At a cabinet meeting Pilsudski, the head of the cabinet, offers the resignation of all the ministers. And now Pilsudski is made the Prime Minister of Poland.
On vacation Pilsudski sees a group of high military officers. The officers talk about there being critical attitudes towards the government, and some of this is even in the army. After they leave, Pilsudski tells the head of the secret police to find out everything for each of the MPs that took part in the congress in Cracow. Then prepare condemnation papers on each one of them. He also wants a man named Korfanty to be arrested. But Korfanty is a member of the Silesian parliament and this provides him with immunity. Pilsudski doesn't care about immunity and tells the officer to do it.
A man named Lieberman is taken out into the woods and beaten badly. Others are thrown into prison cells. Adolf Sawicki is arrested. An MP named Dubois is arrested and his wife tells the police that they have no right to do this. In prison Kazimierz Baginski is told that the colonel will see him now. Colonel Waclaw Kostek-Biernacki oversees a whipping of Baginski. Witos is taken out of his cell. He tells his tormentor: "Go ahead! Beat me up! Isn't it your style!?" Another man in trouble is Mieczyslaw Mastek. Later the prisoners get out of prison on bail.
Brzesc Trial. Pac Palace, October 26, 1931. There is a long military parade down the streets. There is a big crowd of people outside the courthouse. Bill of impeachment: the accused stand accused of conspiracy and preparing a coup between 1928 and September 9, 1930. On trial are those that organized and participated in the organization known as the Left Center. There are a lot of defendants. The defendants enter a plea one at a time. They speak eloquently of the evils of the dictatorship and the injustices done to them. Mastek is thrown out for condemning the dictatorship. Witos gets up to speak.
Court convenes again and the prosecution witnesses are heard. The defense lawyers reveal through cross-examination that some of the witnesses were rewarded for giving testimony against the defendants, such as rewards of jobs.
The defense witnesses come next and some of them make a point or two here and there.
The prosecutor goes on a long rant against the defendants. He draws an upsetting vision of Poland during a revolution, as if Poland would be another France during the French Revolution. And it would be the people presently in government who would suffer and their wives and daughters would be made waitresses.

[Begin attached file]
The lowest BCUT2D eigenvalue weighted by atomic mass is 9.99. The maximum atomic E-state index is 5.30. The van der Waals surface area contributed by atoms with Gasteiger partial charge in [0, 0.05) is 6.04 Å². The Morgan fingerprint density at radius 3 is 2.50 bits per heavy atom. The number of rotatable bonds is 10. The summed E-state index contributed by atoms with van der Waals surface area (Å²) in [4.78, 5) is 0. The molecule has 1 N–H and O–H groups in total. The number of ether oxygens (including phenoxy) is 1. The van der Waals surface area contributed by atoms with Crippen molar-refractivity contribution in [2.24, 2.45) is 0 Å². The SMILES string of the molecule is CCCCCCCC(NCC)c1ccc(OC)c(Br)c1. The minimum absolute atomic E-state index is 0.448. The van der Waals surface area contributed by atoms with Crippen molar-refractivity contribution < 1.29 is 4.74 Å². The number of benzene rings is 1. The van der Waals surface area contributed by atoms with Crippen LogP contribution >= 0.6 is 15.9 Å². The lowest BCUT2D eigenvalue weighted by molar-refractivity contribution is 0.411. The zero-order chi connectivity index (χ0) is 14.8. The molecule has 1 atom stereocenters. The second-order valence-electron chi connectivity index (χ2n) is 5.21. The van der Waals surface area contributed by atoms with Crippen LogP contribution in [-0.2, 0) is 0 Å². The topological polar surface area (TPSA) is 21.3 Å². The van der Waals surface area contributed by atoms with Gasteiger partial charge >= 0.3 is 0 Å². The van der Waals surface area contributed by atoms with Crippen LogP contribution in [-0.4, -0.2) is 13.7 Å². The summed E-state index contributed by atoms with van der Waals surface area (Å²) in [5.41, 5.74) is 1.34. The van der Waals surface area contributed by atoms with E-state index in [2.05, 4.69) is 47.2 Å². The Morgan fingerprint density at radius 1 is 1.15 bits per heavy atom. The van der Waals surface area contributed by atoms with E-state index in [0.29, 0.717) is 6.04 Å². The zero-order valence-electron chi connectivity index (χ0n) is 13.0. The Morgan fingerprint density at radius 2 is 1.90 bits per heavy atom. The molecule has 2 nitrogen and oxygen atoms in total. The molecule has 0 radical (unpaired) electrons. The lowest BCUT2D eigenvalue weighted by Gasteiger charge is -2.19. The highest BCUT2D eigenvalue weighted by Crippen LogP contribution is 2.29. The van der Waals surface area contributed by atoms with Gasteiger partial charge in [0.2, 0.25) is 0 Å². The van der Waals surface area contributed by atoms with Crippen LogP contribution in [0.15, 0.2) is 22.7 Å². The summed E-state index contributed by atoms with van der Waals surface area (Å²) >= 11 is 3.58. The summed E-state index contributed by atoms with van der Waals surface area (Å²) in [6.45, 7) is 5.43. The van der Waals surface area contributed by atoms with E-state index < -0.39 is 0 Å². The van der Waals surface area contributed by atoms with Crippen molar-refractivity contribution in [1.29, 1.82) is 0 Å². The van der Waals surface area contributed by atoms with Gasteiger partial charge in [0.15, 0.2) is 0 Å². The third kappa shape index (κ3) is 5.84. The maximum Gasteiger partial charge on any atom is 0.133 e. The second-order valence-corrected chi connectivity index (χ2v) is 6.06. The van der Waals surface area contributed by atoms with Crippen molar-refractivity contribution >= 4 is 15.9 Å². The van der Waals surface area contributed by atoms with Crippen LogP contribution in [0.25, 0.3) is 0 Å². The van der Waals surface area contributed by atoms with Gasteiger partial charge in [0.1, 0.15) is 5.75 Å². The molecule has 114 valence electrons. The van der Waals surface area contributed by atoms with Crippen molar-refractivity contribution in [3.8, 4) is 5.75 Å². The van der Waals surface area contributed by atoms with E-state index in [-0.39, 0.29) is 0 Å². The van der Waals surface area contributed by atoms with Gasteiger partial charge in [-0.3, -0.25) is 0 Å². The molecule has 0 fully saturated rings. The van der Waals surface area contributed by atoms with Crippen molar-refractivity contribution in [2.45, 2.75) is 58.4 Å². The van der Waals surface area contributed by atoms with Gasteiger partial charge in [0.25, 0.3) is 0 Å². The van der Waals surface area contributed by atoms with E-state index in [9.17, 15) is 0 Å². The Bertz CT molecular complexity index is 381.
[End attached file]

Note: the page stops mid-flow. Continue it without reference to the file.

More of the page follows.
At home Pilsudski says that the shouted complaints of the defendants in the trial are meaningless.
The defense lawyers get up and they make some good points about the struggle of men who want to be free against a dictatorship. Later the defendants themselves say a few words in their defense.
There is no unanimity among the judges. One of them says he will write a separate judgment. This worries the other judges as the dissent will weaken their standings in the dictatorship.
Pilsudski says his doctors tell him that he needs a rest, but how can he rest? Who can he trust not to ruin what the dictator has striven for? He has also worried about what Poland will be like after he dies? Will it all fall apart?
The verdicts are read. No one receives more than three years in prison. The defendants and their families seem very relieved at the lightness of the sentences.
"After two appeals, in October of 1932, the sentence was sustained."
Long movie. More than 154 minutes as I watch the credits roll by. I knew there was going to be trouble when late in the film, there began a very important political trial of the Left Center movement. The court case was a bit long for my tastes, but the defendants and their lawyers made some really good statements about democracy and its importance. The court room audience often laughed at the silly things said by the prosecution witnesses. The court case was often an indictment against the dictator Pilsudski and his policies. A difficulty of the movie was that there were so many people introduced to the audience that it was sometimes confusing. If you want that much detail, maybe it would be better to read the book about the dictator Pilsudski. Nevertheless, I still say that it was a good movie, just a bit long.
Patrick Louis Cooney, Ph. D.